Performance Per WHAT?
After taking a survey of how the cards did against each other, it only makes sense that we talk about the cost of the cards. Below is a list of all of the cards we tested, with the average cost of similarly equipped cards, as well as the lowest prices we found at the time this article was written (sales and rebates included).
|Card||Average Cost Today||Cheapest Price|
|Nvidia GeForce 8800 GTX||$550||$550|
|Nvidia GeForce 7900 GTX||$470||$470|
|ATI Radeon X1950 XTX||$420||$419|
|Nvidia GeForce 8800 GTS||$390||$360|
|Nvidia GeForce 8800 GTS 320 OC||$310||$310|
|Nvidia GeForce 8600 GTS||$195||$180|
|ATI X1950 Pro 256 OC||$155||$130|
|Nvidia GeForce 8600 GT||$137||$137|
|(Prices as of 5/6/2007)|
Purely looking at what you can buy today, the segments are clearly drawn in the sand. High performance rings in around $450 and up, performance chimes in between $350 and $450, mainstream performance or the value enthusiast segment is $200 to $350, and finally, the value segment is under $200.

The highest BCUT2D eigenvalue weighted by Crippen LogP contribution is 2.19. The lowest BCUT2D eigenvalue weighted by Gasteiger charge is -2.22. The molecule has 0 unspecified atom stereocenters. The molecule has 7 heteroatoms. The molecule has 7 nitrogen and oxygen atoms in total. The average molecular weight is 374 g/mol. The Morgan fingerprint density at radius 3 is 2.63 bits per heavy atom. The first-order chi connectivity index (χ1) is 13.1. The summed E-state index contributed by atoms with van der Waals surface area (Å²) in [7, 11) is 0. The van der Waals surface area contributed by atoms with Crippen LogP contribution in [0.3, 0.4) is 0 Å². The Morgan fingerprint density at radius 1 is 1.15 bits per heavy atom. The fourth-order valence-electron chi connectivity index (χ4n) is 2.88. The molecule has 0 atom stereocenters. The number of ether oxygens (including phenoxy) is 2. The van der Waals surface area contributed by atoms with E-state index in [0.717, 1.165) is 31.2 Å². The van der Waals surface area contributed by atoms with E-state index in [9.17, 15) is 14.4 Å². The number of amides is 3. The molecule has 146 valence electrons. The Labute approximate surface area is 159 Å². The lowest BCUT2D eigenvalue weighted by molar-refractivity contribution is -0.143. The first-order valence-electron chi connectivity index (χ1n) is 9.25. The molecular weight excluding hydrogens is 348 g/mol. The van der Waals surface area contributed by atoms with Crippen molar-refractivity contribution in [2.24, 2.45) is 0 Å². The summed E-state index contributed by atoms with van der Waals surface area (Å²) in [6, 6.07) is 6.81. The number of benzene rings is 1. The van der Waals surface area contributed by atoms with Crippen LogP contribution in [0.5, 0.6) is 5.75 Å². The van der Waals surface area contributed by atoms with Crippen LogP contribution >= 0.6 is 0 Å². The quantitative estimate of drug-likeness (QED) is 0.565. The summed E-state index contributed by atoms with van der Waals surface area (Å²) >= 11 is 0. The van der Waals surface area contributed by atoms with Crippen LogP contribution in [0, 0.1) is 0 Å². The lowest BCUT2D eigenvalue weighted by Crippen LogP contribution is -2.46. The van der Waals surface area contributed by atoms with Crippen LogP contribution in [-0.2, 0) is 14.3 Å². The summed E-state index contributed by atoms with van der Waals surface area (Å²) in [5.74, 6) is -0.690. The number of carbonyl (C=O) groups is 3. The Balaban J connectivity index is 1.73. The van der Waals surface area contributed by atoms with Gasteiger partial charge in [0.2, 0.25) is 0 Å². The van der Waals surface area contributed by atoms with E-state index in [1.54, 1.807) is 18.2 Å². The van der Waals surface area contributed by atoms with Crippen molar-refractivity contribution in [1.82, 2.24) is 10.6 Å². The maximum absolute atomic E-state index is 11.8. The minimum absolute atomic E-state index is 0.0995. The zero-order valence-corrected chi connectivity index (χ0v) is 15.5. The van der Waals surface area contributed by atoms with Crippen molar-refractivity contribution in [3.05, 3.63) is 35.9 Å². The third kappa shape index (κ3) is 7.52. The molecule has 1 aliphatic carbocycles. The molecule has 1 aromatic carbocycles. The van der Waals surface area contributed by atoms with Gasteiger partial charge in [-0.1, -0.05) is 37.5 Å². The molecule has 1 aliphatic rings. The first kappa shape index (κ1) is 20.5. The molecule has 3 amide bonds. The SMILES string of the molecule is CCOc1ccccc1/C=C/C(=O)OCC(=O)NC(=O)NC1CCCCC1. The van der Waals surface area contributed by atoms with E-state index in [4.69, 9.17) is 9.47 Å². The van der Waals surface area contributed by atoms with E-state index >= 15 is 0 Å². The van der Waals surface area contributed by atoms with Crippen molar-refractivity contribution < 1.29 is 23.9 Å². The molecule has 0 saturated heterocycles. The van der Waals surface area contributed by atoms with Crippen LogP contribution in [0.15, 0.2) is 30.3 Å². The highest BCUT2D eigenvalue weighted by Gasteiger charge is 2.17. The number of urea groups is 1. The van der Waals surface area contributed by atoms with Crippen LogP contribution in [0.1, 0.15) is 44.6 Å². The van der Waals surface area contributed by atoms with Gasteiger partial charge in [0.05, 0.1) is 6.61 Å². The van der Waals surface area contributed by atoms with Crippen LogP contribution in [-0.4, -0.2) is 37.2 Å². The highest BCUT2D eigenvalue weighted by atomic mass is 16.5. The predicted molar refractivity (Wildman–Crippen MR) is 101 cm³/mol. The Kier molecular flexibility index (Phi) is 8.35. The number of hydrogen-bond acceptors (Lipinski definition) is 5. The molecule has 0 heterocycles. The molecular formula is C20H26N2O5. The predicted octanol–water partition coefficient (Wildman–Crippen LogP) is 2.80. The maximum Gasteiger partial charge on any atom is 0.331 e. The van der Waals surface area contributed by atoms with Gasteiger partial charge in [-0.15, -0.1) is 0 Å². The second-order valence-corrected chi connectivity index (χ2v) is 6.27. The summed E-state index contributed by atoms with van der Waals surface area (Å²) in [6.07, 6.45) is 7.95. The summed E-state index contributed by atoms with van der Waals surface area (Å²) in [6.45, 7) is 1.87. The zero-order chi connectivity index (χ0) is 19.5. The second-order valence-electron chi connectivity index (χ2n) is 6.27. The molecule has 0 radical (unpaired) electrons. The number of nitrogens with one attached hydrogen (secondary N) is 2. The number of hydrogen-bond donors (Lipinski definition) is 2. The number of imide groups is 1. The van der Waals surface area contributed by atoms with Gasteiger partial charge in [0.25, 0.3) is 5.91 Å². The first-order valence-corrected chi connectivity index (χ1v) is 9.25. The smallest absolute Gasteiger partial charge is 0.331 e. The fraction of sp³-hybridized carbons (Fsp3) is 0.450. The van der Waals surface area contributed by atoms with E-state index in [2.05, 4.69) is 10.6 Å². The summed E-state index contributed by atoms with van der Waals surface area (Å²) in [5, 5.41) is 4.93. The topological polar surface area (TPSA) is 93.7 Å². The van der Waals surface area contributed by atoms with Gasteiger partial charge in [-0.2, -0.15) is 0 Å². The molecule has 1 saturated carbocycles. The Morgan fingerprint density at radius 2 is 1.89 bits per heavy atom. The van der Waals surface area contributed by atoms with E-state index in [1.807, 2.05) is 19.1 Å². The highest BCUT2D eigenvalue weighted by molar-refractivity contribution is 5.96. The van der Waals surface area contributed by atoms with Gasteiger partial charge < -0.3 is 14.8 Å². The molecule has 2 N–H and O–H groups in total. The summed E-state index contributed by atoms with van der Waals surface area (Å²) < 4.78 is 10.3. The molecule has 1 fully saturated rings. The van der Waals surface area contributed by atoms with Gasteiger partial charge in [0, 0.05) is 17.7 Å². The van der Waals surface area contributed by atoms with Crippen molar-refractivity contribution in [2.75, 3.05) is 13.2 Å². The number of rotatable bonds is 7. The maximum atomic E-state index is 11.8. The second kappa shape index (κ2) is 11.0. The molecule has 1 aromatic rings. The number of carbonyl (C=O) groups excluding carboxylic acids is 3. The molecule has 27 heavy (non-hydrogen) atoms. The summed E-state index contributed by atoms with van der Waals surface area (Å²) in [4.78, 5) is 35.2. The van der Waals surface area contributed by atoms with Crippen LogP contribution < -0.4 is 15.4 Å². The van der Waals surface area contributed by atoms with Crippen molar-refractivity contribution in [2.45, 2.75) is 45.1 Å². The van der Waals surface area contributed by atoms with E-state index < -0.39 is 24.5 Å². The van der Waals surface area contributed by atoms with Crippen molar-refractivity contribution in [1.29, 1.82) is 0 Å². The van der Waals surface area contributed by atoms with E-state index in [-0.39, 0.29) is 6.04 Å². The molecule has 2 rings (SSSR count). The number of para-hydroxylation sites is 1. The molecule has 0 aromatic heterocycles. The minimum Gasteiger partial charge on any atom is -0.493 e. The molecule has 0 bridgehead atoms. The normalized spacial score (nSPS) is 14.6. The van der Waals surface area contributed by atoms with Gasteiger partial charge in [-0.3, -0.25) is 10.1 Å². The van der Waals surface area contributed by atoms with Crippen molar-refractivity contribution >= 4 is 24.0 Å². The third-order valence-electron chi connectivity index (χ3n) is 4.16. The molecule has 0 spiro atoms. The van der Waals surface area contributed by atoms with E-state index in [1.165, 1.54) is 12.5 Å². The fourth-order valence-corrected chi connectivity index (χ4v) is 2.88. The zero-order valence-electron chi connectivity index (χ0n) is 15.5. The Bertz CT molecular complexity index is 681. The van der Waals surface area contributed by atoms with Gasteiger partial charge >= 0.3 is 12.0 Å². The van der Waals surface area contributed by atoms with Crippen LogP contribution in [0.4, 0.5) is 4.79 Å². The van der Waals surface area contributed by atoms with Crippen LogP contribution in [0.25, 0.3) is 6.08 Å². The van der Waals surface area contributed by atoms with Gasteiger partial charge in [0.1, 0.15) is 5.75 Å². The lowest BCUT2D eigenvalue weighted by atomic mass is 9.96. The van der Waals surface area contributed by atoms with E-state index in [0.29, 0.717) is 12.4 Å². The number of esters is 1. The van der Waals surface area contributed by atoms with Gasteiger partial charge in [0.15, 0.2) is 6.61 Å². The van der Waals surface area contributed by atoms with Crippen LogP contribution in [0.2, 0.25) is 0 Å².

All of this sounds great to someone in marketing, but it does not mean that the performance lines up with how we play our games. As I commented earlier, many had anticipated that the 8600 series would be the savior for value segment. Lackluster performance even in the charts we put together for this article suggest that even a nice price tag and a few new features does not mean you want to buy it. If I want to game... give me gaming performance. When you account for performance and price, the frames per second for every dollar you spend should add up to something worthwhile.
Below are two charts showing the combined FPS of the real world applications divided by the cheapest street price. With and without the image quality enhancements enabled, the 8800 GTS 320 MB card stands out as the best performing DX10 card. You clearly get more frames for each dollar you spend on the card.